Saturday, October 31, 2009

Death Penalty Rally. Austin, TX.

Former death row inmate Shujaa Graham.

Former death row inmate Shujaa Graham carries a 6,000 signature petition asking for a moratorium on the death penalty to Gov. Rick Perry’s Office.

Shujaa Graham in the office of state representative Elliot Naishtat

Curtis McCarty, former death row inmate, joins protests to support a moratorium on the death penalty.

Anna Terrell weeps outside of the state capitol at the loss of her son, death row victim Reginald Blanton, moments before his execution in Huntsville, Texas. Blanton received a lethal injection Tuesday evening for the shooting of 22 year old Carlos Garza in April 2000.

This entire day of photographing may have been my most difficult yet. I was assigned to photograph an anti-death penalty rally at the capitol which is expected to be another hundred-man republican bash party. When I opened the door to the south mall of the Capitol, only four individuals awaited the media's attention. Two were exonerated inmates on death row, two worked for the Coalition Against the Death Penalty, an organization to abolish capital punishment nation wide. Rather than being able to hide behind my camera as I usually do during sensitive events, I was forced approach the former prisoners because there was no other picture. I wrestled with the extent to which I photographed because I always worry that I'm shooting for the wrong reasons. In situations like this, I convinced myself that it is no longer is about the moment, its about the impact the photo can have on its viewers.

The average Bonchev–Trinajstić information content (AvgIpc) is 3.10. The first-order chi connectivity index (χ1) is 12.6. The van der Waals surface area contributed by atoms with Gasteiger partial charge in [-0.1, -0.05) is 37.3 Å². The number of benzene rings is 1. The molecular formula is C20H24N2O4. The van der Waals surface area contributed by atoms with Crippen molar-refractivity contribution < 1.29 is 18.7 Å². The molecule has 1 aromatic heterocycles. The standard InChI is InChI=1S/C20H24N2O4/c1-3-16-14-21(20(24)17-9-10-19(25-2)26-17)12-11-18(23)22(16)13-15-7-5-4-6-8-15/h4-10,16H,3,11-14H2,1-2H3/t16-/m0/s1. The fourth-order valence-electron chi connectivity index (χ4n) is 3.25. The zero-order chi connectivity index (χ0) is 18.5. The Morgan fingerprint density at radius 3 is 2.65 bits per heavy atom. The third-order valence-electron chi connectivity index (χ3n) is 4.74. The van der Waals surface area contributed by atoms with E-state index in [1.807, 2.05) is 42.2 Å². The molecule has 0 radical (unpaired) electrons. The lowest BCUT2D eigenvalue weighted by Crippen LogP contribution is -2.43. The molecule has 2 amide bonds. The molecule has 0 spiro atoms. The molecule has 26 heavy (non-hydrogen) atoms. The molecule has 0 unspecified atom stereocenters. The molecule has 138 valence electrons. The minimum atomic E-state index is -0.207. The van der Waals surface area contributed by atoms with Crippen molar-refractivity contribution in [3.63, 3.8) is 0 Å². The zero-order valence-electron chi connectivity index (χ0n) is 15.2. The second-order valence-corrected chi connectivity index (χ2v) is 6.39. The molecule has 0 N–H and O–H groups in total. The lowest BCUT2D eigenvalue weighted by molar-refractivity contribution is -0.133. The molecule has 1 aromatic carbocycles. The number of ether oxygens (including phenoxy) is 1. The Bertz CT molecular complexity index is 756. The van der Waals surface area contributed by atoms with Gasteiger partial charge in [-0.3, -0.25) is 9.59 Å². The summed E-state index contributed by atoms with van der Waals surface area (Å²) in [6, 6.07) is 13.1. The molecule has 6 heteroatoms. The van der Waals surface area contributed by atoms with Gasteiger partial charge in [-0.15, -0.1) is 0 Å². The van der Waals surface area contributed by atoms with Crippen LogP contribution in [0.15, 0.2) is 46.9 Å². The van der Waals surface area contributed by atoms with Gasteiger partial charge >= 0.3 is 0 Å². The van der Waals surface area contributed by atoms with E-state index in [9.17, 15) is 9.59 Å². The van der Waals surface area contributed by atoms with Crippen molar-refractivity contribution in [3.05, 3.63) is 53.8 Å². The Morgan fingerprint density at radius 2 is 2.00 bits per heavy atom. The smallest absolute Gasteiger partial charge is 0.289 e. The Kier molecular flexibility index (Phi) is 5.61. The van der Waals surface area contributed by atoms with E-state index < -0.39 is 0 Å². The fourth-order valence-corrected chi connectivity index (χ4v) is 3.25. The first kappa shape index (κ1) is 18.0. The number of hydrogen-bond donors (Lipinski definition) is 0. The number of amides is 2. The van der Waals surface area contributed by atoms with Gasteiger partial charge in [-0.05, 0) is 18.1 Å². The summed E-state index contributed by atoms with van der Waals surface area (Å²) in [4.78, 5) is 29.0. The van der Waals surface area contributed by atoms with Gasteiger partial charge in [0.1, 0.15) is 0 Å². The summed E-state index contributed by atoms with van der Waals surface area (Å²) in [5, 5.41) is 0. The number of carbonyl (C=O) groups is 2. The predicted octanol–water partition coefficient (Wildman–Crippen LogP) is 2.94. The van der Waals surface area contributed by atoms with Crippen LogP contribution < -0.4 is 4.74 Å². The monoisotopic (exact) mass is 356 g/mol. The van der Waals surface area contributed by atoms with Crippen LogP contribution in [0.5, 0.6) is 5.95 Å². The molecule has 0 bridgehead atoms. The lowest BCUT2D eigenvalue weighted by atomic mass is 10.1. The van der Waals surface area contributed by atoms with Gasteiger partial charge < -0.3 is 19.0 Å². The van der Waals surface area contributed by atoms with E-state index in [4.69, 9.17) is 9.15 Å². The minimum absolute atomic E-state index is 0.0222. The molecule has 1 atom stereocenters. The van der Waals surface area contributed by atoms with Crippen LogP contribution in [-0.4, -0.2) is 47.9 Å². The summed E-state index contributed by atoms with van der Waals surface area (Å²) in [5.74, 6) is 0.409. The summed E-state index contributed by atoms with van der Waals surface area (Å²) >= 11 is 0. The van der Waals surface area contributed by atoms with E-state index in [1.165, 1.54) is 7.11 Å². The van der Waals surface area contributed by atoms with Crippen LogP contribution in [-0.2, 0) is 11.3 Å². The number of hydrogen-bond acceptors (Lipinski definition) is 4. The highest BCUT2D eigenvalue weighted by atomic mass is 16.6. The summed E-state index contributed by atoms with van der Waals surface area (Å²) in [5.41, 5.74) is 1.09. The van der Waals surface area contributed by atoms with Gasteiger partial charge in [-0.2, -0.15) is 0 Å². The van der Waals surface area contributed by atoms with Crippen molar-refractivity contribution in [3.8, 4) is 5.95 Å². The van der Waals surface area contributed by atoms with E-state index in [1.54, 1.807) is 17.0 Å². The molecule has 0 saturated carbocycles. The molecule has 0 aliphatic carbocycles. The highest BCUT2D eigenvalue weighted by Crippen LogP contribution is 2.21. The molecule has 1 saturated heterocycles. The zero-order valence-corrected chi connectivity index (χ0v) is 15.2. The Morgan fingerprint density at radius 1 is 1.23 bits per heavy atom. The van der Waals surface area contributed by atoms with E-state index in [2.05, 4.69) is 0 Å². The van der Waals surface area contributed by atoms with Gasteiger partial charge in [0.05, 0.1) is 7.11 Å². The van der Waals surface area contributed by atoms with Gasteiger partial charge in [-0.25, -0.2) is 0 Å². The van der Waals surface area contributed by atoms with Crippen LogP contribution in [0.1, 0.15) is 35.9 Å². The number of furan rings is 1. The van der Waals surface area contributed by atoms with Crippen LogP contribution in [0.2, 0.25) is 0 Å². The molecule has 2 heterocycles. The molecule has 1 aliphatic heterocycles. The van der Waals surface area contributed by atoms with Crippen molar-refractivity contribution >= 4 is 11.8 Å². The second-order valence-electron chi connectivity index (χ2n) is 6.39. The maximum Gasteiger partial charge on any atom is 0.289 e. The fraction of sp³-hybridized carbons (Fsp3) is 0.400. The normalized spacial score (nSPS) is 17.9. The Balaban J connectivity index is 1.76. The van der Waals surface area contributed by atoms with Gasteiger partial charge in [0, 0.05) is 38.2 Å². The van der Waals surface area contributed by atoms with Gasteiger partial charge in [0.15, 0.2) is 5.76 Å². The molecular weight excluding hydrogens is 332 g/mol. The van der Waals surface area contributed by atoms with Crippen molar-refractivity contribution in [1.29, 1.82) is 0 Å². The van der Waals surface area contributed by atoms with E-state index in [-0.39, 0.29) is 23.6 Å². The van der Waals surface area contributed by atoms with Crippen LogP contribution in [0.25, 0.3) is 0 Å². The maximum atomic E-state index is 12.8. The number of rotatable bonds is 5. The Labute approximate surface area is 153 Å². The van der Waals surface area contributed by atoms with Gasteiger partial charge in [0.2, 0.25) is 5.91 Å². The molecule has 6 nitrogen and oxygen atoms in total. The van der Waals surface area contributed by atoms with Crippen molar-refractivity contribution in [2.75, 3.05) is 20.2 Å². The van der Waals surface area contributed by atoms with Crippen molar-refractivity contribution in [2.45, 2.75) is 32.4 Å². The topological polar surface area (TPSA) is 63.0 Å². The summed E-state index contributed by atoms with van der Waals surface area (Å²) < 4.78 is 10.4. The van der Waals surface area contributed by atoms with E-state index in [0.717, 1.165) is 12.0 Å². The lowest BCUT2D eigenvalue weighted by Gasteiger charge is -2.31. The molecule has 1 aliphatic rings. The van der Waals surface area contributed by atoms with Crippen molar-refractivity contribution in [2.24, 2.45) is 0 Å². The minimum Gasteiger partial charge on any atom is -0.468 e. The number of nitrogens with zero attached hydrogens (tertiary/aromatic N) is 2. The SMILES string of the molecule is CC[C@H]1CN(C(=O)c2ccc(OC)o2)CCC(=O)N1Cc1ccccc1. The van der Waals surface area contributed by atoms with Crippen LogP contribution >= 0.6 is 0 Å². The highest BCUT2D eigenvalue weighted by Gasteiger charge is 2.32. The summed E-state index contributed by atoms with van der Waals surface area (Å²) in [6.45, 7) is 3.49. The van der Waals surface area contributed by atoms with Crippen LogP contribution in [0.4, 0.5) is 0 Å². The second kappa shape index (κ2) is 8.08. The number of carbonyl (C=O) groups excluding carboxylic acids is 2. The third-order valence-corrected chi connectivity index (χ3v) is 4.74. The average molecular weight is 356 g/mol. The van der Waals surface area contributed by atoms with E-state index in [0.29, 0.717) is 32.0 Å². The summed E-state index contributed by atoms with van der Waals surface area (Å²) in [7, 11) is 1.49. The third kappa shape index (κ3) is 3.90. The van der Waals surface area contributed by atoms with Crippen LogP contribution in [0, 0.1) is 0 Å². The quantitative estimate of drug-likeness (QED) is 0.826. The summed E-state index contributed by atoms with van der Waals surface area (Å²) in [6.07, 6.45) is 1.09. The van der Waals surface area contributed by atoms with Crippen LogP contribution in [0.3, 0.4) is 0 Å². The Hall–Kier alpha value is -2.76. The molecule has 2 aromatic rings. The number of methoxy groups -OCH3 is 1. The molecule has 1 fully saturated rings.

In her essay about experience in Vietnam, Trip to Hanoi, writer Susan Sontag realizes that while she spent two weeks with Vietnamese citizens outside the context of war, she still could not relate to them on anything more than a basic human level. Her western perception of the Vietnamese was challenged and she found similar elements of the human experience to share even though she could never related to the Vietnamese people.

I felt like Sontag all day.

I never thought I would ever speak to and ex-convict, let alone a wrongly accused exonerated inmate. After getting permission to photograph from Shujaa Graham and taking multiple pictures I asked where he was from in an attempt to make small talk. What surprised me was that he grew up in Silver Spring, Maryland and live in Tacoma part, my own home turf. We launched into a conversation about "home" and Maryland as I thought about how I could never even begin to understand what it was that he experienced.

I would never be able to relate to an individual like Shujaa or the Anna Terrell, the mother of the most recently executed death row inmate. With something as powerful as death row, I hope that my photographs help others to imagine and consider their experiences in order to continue the dialogue on capitol punishment. I feel that is my responsibility as a journalist. Its not about telling people what to think, its about giving them something to think about.

1 comment:

  1. Wow crazy story-- I can't believe he's from Maryland. He really looks like he's made of stone. I hope you told him that you filmed a performance of The Exonerated.